Attorney ethical violations are on my mind this week as I read about the parents who lied and cheated and bribed their children’s way into admission to college. There were 50 parents, including 2 prominent movie stars (Felicity Huffman and Lori Loughlin) and an attorney, in the round up.
Attorney Gordon Caplan, a Greenwich CT resident and now former co-chairman of the global law firm Willkie Farr & Gallagher LLP, was placed on leave by the firm a day after he was among 50 people indicted by federal prosecutors in a massive college admissions scam.
According to the government, Caplan paid a crooked college admissions consultant $75,000 to ensure his daughter would get a higher score on the ACT, a standardized test some colleges use to rate students seeking admission. The money was wired into a bank account controlled by the FBI, unbeknownst to the parents.
Caplan’s challenge now is staying out of prison. It seems unlikely he will get to practice law again.
Attorney ethical violations don’t usually garner this kind of attention paid to the fraudulent actions of the parents. They are of a more common variety.
Do you know how you as an LNC can be caught up in an allegation with an attorney client?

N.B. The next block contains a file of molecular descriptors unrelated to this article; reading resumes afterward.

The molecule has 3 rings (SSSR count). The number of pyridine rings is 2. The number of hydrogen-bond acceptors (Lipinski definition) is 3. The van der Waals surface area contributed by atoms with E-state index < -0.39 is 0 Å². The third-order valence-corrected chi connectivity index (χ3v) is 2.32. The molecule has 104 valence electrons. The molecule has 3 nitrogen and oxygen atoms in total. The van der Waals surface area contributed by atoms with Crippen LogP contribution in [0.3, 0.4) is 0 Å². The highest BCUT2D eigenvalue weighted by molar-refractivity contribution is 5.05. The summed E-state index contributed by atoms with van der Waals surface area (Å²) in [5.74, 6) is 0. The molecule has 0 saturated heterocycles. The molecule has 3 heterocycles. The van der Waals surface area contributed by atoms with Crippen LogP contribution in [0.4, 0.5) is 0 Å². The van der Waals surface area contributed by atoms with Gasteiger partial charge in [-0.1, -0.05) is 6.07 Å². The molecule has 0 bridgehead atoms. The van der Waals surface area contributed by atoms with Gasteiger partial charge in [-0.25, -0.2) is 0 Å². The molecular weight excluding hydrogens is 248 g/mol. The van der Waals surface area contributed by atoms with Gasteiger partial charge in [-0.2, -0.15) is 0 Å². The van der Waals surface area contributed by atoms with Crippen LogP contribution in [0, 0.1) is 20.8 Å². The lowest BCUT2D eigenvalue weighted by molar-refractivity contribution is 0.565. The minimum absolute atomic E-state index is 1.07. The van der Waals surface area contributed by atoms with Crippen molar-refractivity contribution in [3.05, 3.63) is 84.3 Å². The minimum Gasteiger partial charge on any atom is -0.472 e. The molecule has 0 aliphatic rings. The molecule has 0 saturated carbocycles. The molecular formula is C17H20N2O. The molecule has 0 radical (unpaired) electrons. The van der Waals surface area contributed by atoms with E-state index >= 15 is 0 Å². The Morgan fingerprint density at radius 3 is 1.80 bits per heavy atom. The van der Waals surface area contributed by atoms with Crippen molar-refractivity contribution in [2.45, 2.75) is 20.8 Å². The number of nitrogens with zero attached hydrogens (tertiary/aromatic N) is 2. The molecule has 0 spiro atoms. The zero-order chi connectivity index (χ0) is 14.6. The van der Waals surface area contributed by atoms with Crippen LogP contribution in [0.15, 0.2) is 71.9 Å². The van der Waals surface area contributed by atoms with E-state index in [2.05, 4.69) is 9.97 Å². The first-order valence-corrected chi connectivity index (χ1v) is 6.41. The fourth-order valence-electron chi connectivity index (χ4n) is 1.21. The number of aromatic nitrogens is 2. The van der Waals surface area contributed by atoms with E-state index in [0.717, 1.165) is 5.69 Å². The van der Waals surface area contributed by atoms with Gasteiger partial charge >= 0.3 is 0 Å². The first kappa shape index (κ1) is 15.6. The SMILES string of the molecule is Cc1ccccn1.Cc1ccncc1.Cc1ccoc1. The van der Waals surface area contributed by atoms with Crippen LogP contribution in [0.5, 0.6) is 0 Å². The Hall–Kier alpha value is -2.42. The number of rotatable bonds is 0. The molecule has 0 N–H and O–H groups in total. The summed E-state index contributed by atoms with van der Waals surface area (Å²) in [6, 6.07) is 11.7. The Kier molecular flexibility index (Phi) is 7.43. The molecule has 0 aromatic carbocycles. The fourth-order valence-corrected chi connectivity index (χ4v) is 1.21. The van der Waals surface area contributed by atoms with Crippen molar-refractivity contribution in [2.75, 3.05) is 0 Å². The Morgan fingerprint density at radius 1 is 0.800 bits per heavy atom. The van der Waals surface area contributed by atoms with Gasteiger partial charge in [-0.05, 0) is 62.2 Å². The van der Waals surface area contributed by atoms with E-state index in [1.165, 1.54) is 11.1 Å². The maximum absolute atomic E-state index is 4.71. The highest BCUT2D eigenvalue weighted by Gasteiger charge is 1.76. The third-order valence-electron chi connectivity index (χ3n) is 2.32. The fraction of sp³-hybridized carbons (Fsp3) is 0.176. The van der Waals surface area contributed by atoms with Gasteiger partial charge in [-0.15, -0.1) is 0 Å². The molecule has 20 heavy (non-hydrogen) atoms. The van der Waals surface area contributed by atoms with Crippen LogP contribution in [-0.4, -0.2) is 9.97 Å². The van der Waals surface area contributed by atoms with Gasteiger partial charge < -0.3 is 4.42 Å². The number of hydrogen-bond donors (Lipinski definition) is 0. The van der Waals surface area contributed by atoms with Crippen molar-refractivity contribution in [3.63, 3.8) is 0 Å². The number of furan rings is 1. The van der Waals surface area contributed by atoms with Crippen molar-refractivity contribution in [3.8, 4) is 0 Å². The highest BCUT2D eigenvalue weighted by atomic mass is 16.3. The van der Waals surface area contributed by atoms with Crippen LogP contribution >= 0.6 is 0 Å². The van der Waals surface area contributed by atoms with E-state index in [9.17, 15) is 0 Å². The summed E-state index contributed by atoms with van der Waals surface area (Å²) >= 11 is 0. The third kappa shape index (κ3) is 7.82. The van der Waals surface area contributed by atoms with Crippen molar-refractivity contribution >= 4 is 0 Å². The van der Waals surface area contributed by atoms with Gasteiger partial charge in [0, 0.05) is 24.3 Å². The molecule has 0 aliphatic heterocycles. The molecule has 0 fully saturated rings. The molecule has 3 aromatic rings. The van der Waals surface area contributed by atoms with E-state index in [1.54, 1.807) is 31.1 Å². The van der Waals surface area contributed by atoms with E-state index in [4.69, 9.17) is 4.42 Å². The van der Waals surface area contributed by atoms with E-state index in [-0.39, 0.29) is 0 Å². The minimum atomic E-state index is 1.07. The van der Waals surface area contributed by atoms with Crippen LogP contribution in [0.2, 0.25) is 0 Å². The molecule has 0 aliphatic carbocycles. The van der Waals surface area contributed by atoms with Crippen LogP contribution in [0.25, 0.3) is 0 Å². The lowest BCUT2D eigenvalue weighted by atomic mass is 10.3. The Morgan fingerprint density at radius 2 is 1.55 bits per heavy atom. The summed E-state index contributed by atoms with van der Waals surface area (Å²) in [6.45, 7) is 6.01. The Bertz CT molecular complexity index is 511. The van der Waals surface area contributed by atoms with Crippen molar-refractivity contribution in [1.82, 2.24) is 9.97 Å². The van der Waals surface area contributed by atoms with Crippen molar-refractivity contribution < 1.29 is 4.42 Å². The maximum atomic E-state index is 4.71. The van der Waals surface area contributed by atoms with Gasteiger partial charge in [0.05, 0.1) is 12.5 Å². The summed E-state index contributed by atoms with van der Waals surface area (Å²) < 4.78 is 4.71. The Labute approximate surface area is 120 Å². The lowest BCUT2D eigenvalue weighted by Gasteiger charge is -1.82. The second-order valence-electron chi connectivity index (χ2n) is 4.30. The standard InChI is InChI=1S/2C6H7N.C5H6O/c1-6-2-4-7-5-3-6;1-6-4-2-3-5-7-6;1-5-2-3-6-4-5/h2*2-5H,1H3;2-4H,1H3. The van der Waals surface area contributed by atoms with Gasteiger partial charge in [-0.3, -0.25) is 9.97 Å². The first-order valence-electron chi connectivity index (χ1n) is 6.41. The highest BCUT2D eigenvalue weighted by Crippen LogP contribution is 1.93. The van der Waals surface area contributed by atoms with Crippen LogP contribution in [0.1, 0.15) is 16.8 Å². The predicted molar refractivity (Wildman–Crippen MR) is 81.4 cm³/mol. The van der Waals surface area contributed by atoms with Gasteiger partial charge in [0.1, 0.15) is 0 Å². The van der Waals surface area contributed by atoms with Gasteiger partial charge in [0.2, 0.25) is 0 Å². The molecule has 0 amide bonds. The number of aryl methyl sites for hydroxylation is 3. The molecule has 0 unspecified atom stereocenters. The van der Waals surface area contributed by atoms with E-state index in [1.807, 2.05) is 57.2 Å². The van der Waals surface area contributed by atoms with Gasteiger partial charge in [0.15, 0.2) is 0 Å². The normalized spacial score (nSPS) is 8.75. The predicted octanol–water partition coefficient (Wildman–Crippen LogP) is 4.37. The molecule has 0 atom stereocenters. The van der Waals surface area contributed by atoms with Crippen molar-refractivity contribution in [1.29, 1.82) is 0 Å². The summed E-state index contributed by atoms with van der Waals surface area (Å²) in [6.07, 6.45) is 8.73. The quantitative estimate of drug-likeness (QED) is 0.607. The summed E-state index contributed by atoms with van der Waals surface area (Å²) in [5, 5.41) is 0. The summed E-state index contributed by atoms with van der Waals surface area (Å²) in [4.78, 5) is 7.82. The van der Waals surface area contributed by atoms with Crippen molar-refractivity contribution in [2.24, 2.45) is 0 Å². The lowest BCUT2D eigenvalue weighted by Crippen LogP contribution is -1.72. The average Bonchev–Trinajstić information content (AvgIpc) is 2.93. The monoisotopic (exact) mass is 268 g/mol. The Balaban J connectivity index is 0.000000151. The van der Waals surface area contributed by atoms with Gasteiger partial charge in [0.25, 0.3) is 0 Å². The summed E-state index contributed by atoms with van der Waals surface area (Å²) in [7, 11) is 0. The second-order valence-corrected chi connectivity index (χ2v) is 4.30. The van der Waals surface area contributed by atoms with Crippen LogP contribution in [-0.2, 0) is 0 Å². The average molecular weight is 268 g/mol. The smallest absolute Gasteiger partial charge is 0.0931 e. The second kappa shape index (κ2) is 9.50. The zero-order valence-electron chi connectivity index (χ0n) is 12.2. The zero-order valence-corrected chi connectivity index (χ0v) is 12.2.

First, some groundwork. According to Megan Zavieh, these are the three most common attorney ethical violations.
Rule 1.1 — Competence
A lawyer shall provide competent representation to a client. Competent representation requires the legal knowledge, skill, thoroughness and preparation reasonably necessary for the representation. [American Bar Association Model Rule 1.1]
The attorney must know the area of law and be prepared for conferences, court and depositions.
Have you seen My Cousin Vinny? In this movie, the New York lawyer flies to Alabama to defend his cousin and friend who are accused of murder. Vinny has never tried a criminal case before and has little understanding of court procedure. Yes, it is Hollywood, and a very entertaining movie, and clearly illustrates his incompetence.
How can you get caught up in this attorney ethical violation?
Here’s how. The attorney is suing a doctor and asks you to find a nursing expert witness to testify against the physician. You are inexperienced and don’t realize the error in this approach. At the attorney’s request, you find a nurse. The court disallows the nurse, and the attorney runs out of time to find another expert.
The client sues the attorney for legal malpractice. So the attorney may bring you into the case as a defendant, pointing at your selection of a nurse expert.
2. Rule 1.3 — Diligence
A lawyer shall act with reasonable diligence and promptness in representing a client. [ABA Model Rule 1.3]
The attorney needs to meet all deadlines associated with the case. Judges impose deadlines for discovery to end, and part of that is supplying reports or opinions of experts.
How can you get caught up in this?
You are an expert witness who missed a deadline to complete a report. The attorney misses the deadline to supply your report. The court disallows your involvement as an expert. The client sues the attorney. You get brought in as a defendant.